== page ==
But it makes me feel better each time it begins

First of all, to answer Dave’s question, yes, it’s worth engaging with journalists, especially those who clearly take the time to seek out good, non-establishment sources.

Now, onto what may destroy this country. K-Thug today quite rightly calls out the Republican moral midgets in Congress for bowing down before Dear Leader. I’ve been wondering for a while: what would reasonable Republican Congressional criticism of Trump even sound like? I take it for granted that they’re all crazy assholes, but even crazy assholes might have some respect for reality and truth. Yes, McCain and Huckleberry Hound like to get off the occasional anti-Trump one-liner before voting for whatever hack Russian double agent Trump has nominated for the cabinet, but they never attempt to give an honest account of just what’s so fucked up about Trump. So I was surprised to see this from Mark Sanford, of all people:

I ask Sanford, in our early February interview, whether it’s fair to say Trump doesn’t impress him. “Yeah, that’s accurate,” he tells me. “Because at some level he represents the antithesis, or the undoing, of everything I thought I knew about politics, preparation and life.”


Sanford swears he has nothing personal against the new president; in fact, he’s heard good things about him personally from several mutual acquaintances. But, he says, he can’t “look the other way” as Trump peddles false information to suit his political aims.

“I believe in a war of ideas … and I tell the staff all the time: Look, we’re in the business of crafting and refining our arguments that are hopefully based on the truth,” he adds. “Truth matters. Not hyperbole, not wild suggestion, but actual truth.”

I hate the whole hunt for a reasonable Republican game people like to play, so I don’t want to make it sound like Mark Sanford is a great guy, but he’s saying what every non-brain dead Republican in Congress (I think there’s at least a few dozen in this category) should be saying, that Trump’s detachment from reality is simply not acceptable. It’s the right thing to do, and it’s probably the politically smart thing to do for the medium-to-long term.

But so far no one’s doing it besides Sanford. He must have done a lot of good thinking out there on the Appalachian Trail.

67 replies
  1. 1
    Omnes Omnibus says:

    People on the right do the medium-to-long term thinking? Who knew?

  2. 2
    Lit3Bolt says:

    True character in America apparently now means not selling military secrets to Russia in exchange for a small vial of liberal tears.

  3. 3
    WereBear says:

    @Omnes Omnibus: They do thinking? Who knew?

  4. 4
    SFAW says:

    @Omnes Omnibus:

    People on the right do the medium-to-long term thinking? Who knew?

    You’re just using a different frame of reference. “Medium-to-long term” for them means one to 24 hours. The “updated daily” part of Cleek’s Law is part of their core.

  5. 5
    gvg says:

    I was going to ask, that Sanford. I didn’t have the impression he thought before. Still I will admit, Trump is bad enough that other republicans should be scared. What is Sanford now? did he get elected to something else? Is he actually standing up to Trump?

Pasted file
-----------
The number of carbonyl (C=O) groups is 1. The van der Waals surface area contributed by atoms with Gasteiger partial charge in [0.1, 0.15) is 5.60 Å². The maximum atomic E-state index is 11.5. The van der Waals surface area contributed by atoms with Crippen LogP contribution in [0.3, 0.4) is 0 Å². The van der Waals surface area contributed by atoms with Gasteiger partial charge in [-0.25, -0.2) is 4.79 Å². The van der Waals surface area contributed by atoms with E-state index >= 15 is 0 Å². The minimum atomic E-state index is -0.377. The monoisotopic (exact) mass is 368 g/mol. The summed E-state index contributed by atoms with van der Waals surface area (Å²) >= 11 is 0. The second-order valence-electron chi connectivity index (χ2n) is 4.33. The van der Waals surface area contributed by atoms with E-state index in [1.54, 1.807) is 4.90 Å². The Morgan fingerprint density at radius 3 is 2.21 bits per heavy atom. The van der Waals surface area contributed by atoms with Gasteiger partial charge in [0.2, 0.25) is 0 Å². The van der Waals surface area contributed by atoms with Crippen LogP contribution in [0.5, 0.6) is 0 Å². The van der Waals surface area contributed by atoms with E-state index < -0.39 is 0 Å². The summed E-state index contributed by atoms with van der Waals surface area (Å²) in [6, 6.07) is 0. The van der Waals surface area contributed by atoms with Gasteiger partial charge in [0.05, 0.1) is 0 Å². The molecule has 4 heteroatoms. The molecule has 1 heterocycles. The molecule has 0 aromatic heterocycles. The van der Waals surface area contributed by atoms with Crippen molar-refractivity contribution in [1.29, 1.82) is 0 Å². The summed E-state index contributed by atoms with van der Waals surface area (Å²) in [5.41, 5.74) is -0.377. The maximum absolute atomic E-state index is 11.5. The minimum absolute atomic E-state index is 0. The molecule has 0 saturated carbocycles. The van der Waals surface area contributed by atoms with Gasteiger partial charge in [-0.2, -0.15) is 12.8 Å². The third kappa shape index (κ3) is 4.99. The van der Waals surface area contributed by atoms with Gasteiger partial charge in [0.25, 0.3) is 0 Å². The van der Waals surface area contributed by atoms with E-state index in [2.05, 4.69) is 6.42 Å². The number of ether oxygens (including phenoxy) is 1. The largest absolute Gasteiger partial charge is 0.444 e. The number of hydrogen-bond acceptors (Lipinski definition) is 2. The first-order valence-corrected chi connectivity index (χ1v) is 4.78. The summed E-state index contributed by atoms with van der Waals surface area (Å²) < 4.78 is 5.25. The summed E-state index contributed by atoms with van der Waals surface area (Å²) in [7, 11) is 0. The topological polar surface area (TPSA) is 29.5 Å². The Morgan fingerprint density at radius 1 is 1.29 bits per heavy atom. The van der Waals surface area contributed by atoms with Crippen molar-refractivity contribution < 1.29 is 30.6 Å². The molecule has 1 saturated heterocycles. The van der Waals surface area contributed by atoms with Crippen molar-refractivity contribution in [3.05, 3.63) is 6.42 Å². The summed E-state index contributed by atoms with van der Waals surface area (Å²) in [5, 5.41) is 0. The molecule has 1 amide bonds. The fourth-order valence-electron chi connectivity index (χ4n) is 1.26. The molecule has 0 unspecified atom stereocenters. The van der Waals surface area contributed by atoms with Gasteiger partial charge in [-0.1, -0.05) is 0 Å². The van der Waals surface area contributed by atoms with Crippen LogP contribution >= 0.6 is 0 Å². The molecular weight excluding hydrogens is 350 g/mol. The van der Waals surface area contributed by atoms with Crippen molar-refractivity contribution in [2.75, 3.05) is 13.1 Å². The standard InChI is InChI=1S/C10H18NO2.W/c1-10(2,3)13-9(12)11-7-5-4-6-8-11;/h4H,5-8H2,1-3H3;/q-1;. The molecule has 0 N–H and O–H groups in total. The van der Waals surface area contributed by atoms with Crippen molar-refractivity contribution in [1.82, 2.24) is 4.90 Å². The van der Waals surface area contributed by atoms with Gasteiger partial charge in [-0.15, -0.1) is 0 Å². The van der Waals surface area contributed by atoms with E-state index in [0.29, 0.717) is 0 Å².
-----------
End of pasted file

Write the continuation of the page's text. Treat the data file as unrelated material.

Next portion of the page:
6. 6
    LAO says:

    @gvg: Sanford is now a congressman. The piece is really interesting because Sanford is self-aware enough to know that he’s not the right guy to make the argument against Trump, but still he is.

  7. 7
    ruemara says:

    Just read a breaking that Toupee Fiasco is thinking of unleashing the National Guard to round up undocumented immigrants. Sanford needs to not be the only one but I fear most republicans would be even more thrilled if Trump was also going to round up browns and Democrats.

  8. 8
    rikyrah says:

    The thought..there mere thought…that the State Department calls up anyplace in the world, and is told..’we’re booked’….


    You know people from the Kerry State Department ‘unbooked’ those rooms before they left…yeah, I’d be petty like that too…going from Kerry to the Secretary of Exxon….


    Secretary of State stayed at sanitarium in Germany after G-20 hotels are all booked https://t.co/xQTTuYGdHx pic.twitter.com/kKXdr9v7Ss

    — The Hill (@thehill) February 17, 2017

  9. 9
    XTPD says:

    At this rate WaPo is going to refer to Donald solely as “Area Douche” by mid-June.

  10. 10
    rikyrah says:

    Uh huh
    Uh huh

    Imagine if Barack Obama had taken three vacations in three weeks and then held a vanity rally at the one month marker. @realDonaldTrumpfraud

    — John Pavlovitz (@johnpavlovitz) February 16, 2017

  11. 11
    rikyrah says:

    DA HAIL?

    WASHINGTON (AP) — Trump administration considers mobilizing as many as 100,000 National Guard troops to round up unauthorized immigrants.

    — Bradd Jaffy (@BraddJaffy) February 17, 2017

    A military force walking the streets of America asking brown people for papers? https://t.co/offaBMfFFu

    — meta (@metaquest) February 17, 2017

  12. 12
    Cermet says:

    Unless and until “Trump’s detachment from reality ” starts to cost them control of congress, these spineless granny starver’s will continue to look the other way and pretend that they are doing their jobs

  13. 13
    Barbara says:

    Well, Sanford has already lived through the release of scandalous and compromising information and is no longer a married man as a result. Thus, it might be that the Russians are having a hard time figuring out what would actually compromise him in the eyes of his constituents. So he isn’t being blackmailed. And you know, that’s the charitable assumption for the rest of the Republicans in Congress — that they are afraid of being personally compromised through blackmail. The reality is that they are cowards who have waited so long for the opportunity to pass more tax cuts that they are willing to overlook evidence of treason. The question is, how much and for how long?

  14. 14
    Barbara says: